Mental Attitude for Emergency Readiness-Part 5

People have been able to survive many shifts in the environment throughout the centuries. Their ability to adapt physically andLincoln Quote mentally to a changing world have kept them alive while other species gradually died off. The same mechanisms that kept our forefathers alive can help keep us alive as well! However, these same mechanisms that can help us can also work against us if we don’t understand and anticipate their presence.

It is not surprising that the average person will have some psychological reactions in an emergency situation. We will now examine some of the major internal reactions we might experience with the stressors addressed in the earlier posts. Let’s begin by examining fear and anxiety. Fear is our emotional response to dangerous circumstances that we believe have the potential to cause harm such as illness, injury, or death. This harm is not just limited to physical damage; the threat to one’s emotional and mental well-being can generate fear as well. For the person trying to deal with an emergency situation , fear can have a positive function if it encourages them to be cautious in situations where recklessness could result in injury.

Unfortunately, fear can also immobilize a person. It can cause them to become so frightened that they fail to perform activities essential for survival. Most people will have some degree of fear when placed in unfamiliar surroundings under adverse conditions. There is no shame in this! Each person must train themselves  not to be overcome by fear. Ideally, through realistic training, we can acquire the knowledge and skills needed to increase our confidence and thereby manage our fears. Associated with fear is anxiety. Because it is natural for us to be afraid, it is also natural for us to experience anxiety. Anxiety can be an uneasy, apprehensive feeling we get when faced with dangerous situations (physical, mental, and emotional). When used in a healthy way, anxiety urges us to act to end, or at least manage, the dangers that threaten our existence. If we were never anxious, there would be little motivation to make changes in our lives. The person in an emergency setting reduces their  anxiety by performing those tasks that will ensure coming through the ordeal alive. As they reduce anxiety, they  also bring under control the source of that anxiety–their fears. In this form, anxiety is good; however, anxiety can also have a devastating impact. Anxiety can overwhelm a person to the point where they become easily confused and have difficulty thinking. Once this happens, it becomes more and more difficult for them to make good judgments and sound decisions. To effectively deal with an emergency, we must learn techniques to calm our anxieties and keep them in the range where they help, not hurt us.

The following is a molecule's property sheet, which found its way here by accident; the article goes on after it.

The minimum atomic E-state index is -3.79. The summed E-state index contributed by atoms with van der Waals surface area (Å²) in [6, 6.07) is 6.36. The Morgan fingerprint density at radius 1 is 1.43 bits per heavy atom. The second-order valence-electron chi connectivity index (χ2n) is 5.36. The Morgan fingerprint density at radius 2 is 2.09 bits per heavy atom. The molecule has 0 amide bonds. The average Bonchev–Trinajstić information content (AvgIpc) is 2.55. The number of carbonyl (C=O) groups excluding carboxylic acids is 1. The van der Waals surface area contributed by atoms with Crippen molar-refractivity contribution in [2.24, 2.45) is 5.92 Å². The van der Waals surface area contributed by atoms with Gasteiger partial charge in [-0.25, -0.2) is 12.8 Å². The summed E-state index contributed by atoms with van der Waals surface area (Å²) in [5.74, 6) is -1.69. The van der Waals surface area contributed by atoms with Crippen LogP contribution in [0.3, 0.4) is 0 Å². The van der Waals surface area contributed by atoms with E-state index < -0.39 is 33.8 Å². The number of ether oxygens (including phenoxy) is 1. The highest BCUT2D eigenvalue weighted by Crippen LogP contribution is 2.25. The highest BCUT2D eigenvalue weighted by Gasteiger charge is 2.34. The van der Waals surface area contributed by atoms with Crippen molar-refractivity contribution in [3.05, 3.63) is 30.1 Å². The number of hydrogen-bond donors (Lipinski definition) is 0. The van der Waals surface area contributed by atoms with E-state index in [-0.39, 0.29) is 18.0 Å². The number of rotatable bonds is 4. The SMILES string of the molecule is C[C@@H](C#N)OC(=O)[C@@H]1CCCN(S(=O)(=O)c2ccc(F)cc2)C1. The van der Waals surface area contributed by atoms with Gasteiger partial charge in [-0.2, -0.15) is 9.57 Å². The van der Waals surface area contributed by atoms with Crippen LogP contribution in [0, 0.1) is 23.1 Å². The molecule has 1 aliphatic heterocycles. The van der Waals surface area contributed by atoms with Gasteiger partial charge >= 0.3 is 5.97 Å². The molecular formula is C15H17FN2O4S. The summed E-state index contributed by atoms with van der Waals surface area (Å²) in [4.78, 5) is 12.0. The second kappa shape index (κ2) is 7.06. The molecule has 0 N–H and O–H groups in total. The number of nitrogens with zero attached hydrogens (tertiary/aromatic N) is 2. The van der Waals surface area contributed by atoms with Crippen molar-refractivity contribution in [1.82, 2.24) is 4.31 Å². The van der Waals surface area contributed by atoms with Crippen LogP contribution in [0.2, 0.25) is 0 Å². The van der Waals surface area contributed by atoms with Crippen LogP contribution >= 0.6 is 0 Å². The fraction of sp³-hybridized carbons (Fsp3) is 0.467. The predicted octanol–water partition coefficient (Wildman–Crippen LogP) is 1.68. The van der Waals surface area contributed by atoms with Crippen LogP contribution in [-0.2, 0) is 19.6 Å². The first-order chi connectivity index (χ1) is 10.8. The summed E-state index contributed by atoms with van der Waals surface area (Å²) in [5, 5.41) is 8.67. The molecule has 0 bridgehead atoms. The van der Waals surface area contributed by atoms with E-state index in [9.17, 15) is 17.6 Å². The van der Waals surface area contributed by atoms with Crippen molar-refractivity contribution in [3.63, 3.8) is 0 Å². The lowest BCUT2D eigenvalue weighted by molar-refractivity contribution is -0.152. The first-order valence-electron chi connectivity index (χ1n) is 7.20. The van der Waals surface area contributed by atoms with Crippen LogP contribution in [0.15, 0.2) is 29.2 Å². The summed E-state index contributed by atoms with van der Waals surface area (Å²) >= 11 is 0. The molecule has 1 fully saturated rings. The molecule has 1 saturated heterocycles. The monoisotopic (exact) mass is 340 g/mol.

In our next post we will get right to the point and look at frustration, anger, and depression.

Did you miss Part 1, part 2, part 3, part 4?

Read the rest of the series: part 6, part 7

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